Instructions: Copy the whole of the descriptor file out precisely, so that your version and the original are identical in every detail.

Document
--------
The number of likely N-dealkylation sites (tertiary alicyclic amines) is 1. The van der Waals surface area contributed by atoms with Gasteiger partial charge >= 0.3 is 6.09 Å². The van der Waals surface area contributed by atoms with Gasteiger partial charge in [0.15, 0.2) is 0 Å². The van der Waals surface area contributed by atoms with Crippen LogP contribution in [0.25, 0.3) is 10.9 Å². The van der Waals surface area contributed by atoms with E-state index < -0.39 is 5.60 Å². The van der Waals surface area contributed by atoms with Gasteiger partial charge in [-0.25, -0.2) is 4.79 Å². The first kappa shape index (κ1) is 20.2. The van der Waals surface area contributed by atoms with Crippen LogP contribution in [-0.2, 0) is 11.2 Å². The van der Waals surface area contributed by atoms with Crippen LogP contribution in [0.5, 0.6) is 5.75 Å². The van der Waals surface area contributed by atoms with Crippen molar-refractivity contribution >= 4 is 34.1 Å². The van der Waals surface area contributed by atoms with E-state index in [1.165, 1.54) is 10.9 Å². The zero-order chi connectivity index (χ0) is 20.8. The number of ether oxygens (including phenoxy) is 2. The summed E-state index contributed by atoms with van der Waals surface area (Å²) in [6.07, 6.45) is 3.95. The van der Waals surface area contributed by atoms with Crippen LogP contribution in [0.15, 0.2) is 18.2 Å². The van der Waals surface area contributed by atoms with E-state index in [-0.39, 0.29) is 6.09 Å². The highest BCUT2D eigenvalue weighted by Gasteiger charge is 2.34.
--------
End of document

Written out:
The number of likely N-dealkylation sites (tertiary alicyclic amines) is 1. The van der Waals surface area contributed by atoms with Gasteiger partial charge >= 0.3 is 6.09 Å². The van der Waals surface area contributed by atoms with Gasteiger partial charge in [0.15, 0.2) is 0 Å². The van der Waals surface area contributed by atoms with Crippen LogP contribution in [0.25, 0.3) is 10.9 Å². The van der Waals surface area contributed by atoms with E-state index < -0.39 is 5.60 Å². The van der Waals surface area contributed by atoms with Gasteiger partial charge in [-0.25, -0.2) is 4.79 Å². The first kappa shape index (κ1) is 20.2. The van der Waals surface area contributed by atoms with Crippen LogP contribution in [-0.2, 0) is 11.2 Å². The van der Waals surface area contributed by atoms with Crippen LogP contribution in [0.5, 0.6) is 5.75 Å². The van der Waals surface area contributed by atoms with Crippen molar-refractivity contribution >= 4 is 34.1 Å². The van der Waals surface area contributed by atoms with E-state index in [1.165, 1.54) is 10.9 Å². The zero-order chi connectivity index (χ0) is 20.8. The number of ether oxygens (including phenoxy) is 2. The summed E-state index contributed by atoms with van der Waals surface area (Å²) in [6.07, 6.45) is 3.95. The van der Waals surface area contributed by atoms with Crippen LogP contribution in [0.15, 0.2) is 18.2 Å². The van der Waals surface area contributed by atoms with E-state index in [-0.39, 0.29) is 6.09 Å². The highest BCUT2D eigenvalue weighted by Gasteiger charge is 2.34.